How many people do you know who have tried…and tried…and tried to lose weight but just can’t do it?
It just might be that you are one of them—and if so, you have plenty of company. Just last year more than 50 million Americans went on diets—and the vast majority (95%) of those men and women are in no better shape today. As anyone who has tried losing weight knows, it requires lots of planning and attitude adjustment if you want to succeed. Happily I had an opportunity to speak recently with Bill Phillips, author of the perennial best seller Body for LIFE and the new book Transformation: The Mindset You Need, The Body You Want, The Life You Deserve. I asked him to share his proven techniques for getting past the traps that catch people when they’re trying to shed pounds and gain better health.
THREE SECRETS OF SUCCESS
Phillips said that if you want to lose weight, the first thing you need to do is reframe the idea. Instead of thinking about dieting, realize that you are about to transform your life for the better. Since losing weight benefits your entire life on many levels—not just when you get on the scale—he encourages people to come up with a holistic plan that encompasses changes for your mind, body and soul. And this is not as hard as it sounds! Phillips said he has found three factors critical to success:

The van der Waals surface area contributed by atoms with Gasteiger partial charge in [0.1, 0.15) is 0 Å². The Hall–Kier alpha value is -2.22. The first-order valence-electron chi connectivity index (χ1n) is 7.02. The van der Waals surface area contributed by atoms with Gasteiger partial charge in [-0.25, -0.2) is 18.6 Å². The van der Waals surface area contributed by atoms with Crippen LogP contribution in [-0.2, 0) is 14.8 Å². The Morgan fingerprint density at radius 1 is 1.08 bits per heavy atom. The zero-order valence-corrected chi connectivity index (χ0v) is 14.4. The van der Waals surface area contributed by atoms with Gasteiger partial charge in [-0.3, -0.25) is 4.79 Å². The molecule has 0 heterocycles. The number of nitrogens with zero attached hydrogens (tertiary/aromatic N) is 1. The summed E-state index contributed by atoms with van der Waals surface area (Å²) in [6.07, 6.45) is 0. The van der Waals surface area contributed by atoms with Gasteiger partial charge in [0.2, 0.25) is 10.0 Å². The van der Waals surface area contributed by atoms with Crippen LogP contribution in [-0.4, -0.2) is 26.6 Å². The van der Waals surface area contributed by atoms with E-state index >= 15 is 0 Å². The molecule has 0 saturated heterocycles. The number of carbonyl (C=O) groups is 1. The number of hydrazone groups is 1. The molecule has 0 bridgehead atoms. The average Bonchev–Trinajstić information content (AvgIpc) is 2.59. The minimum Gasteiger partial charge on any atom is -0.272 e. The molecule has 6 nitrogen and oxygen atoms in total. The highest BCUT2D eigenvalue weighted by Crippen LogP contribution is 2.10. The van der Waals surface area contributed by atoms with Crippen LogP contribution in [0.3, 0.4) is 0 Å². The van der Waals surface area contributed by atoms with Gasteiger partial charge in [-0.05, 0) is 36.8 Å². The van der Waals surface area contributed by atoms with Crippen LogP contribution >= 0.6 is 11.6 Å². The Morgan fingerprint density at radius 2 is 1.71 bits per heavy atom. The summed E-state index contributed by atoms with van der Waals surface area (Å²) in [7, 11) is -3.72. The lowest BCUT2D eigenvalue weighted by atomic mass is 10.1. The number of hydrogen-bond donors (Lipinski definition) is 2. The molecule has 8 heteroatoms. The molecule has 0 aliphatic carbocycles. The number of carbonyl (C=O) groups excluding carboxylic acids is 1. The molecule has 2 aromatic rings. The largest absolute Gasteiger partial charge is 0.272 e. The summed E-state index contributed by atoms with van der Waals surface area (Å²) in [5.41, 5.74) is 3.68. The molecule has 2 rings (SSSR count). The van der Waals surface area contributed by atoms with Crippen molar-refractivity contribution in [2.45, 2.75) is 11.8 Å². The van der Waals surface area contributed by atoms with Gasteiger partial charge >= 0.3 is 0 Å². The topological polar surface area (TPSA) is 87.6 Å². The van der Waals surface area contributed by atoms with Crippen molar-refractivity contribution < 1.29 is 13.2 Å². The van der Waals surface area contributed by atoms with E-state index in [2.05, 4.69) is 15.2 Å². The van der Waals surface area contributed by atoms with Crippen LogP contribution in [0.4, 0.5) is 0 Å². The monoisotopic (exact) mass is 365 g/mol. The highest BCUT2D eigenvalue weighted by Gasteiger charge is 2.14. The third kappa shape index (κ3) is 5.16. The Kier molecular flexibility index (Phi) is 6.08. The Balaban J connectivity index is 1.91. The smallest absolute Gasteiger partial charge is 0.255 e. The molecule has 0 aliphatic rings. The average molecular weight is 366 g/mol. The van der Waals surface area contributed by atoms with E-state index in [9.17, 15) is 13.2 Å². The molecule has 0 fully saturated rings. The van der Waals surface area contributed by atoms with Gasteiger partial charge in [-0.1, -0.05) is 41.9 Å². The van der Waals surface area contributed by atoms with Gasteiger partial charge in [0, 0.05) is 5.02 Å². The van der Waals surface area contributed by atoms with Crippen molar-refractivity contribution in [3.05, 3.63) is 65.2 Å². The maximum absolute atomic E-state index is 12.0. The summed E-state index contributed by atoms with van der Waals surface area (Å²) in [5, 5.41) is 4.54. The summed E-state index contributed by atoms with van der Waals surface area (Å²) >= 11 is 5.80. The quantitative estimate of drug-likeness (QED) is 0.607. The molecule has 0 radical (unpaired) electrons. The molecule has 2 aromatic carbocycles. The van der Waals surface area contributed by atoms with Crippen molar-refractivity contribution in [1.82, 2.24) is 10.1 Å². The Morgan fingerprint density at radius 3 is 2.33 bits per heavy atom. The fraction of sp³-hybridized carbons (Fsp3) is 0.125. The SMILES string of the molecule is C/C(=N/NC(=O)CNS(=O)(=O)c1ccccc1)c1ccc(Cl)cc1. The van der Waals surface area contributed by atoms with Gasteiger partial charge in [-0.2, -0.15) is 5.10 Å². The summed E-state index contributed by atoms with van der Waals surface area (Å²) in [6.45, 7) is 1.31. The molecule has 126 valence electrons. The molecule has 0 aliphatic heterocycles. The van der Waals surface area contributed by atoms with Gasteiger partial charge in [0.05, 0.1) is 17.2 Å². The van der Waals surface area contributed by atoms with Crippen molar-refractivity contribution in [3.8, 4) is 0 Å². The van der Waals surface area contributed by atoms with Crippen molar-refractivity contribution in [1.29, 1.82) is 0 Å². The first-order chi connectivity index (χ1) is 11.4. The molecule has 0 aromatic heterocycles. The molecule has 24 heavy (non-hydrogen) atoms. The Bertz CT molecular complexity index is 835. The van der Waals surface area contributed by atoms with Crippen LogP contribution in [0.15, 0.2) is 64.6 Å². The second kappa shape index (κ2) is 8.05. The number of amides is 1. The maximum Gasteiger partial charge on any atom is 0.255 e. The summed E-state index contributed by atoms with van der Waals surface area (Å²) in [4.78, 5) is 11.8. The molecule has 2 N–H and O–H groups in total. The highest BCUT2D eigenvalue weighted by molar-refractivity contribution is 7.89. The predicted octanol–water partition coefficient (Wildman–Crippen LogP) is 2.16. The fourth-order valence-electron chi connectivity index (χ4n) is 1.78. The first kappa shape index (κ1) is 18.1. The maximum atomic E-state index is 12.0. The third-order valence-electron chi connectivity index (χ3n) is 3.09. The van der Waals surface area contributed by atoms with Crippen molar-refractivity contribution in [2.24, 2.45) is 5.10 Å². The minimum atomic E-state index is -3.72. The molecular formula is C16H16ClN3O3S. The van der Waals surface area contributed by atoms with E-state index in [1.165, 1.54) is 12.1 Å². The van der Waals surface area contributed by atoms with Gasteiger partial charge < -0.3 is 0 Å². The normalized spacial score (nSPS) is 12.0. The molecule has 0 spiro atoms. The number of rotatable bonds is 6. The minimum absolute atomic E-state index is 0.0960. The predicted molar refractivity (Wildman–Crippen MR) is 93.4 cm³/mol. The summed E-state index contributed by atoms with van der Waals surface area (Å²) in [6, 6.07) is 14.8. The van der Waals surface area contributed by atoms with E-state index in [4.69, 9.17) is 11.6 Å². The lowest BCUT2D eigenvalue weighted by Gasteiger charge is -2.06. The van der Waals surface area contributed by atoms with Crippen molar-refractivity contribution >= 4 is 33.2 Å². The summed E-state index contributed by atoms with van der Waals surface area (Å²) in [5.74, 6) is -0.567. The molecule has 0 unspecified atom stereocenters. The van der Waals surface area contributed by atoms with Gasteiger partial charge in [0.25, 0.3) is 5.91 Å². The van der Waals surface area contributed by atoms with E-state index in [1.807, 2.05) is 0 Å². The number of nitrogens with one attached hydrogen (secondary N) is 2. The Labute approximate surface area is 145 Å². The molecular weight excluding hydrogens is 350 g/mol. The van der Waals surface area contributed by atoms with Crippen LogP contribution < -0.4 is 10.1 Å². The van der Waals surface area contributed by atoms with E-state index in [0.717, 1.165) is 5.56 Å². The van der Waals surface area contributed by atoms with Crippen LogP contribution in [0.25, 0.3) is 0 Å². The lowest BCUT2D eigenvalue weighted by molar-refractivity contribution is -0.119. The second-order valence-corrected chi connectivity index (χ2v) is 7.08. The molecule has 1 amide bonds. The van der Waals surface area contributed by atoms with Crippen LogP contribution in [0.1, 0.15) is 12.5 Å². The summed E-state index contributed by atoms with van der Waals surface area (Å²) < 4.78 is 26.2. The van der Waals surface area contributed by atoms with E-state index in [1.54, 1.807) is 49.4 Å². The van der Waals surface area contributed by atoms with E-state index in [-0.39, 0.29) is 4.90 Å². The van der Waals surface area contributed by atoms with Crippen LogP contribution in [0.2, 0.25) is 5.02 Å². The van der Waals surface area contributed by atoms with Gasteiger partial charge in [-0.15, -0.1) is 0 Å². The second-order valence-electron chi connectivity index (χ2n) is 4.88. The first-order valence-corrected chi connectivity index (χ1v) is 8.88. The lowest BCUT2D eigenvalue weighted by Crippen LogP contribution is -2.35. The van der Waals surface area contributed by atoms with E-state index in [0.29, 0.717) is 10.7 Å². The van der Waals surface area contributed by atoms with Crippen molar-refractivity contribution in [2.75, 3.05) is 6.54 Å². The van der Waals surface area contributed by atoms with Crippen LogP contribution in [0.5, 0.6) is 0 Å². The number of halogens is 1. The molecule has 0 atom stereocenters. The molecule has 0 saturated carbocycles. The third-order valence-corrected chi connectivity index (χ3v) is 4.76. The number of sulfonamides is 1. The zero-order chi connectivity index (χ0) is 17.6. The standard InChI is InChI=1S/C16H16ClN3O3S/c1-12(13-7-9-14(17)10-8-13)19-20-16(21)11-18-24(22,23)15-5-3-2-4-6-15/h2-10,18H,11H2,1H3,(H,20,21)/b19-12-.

- Maintain a positive perspective.
- Stay motivated.
- Stay focused.
These concepts can seem so basic, and yet so big at the same time, that it is easy to stop before you start. But Phillips knows how you can avoid that…
The Trap: Fad diets and other restrictive plans. Whether it’s eating mostly protein or only cabbage soup, fad and crash diets are nutritionally unsound and totally lacking in enjoyment, making them ultimately doomed to failure—few people can live long-term with so many restrictions.
Instead: Plan for a new way of life. “Transformation is a process of changing the whole person to become healthier, happier, lighter, more energized and aware,” Phillips said, suggesting you figure out what dietary changes you need to make for your new life rather than putting yourself on a “diet.” Instead of trying to eat foods that you don’t like, learn how to make healthy versions of the meals that you do like. He explains, “My favorite dinner foods are chicken enchiladas, spaghetti and meatballs and homemade thin crust pizza. The key is I’ve learned how to make these meals so they’re high in nutrients, low in calories and as delicious as ever.” (These and other recipes can be found for free on Phillips’ Web site, Transformation.com.)
The Trap: Lacking focus and a goal. Without a specific focus—a clearly defined goal—most everyone will have trouble staying on the straight and narrow path. Phillips said, “The mind seems to work somewhat like a GPS system in the modern car. If you don’t program in the specific coordinates of where you want to go, it can’t help you get there.”
Instead: Be clear about where you’re starting and where you’re going. As soon as you identify a target that can be objectively measured—such as becoming 30 pounds lighter in 18 weeks—it’s like you turn the headlights on after driving all night in the dark. Think about that GPS system again and how it’s akin to the human mind—when we are crystal clear about where we are going, it’s remarkable how it will help us get there.
The Trap: Excuses, excuses. If you’re carrying around a mental list of reasons why your plan won’t work—such as I don’t have time to exercise or cook healthy foods or I’m too old for this—you can be sure that you’ll fail.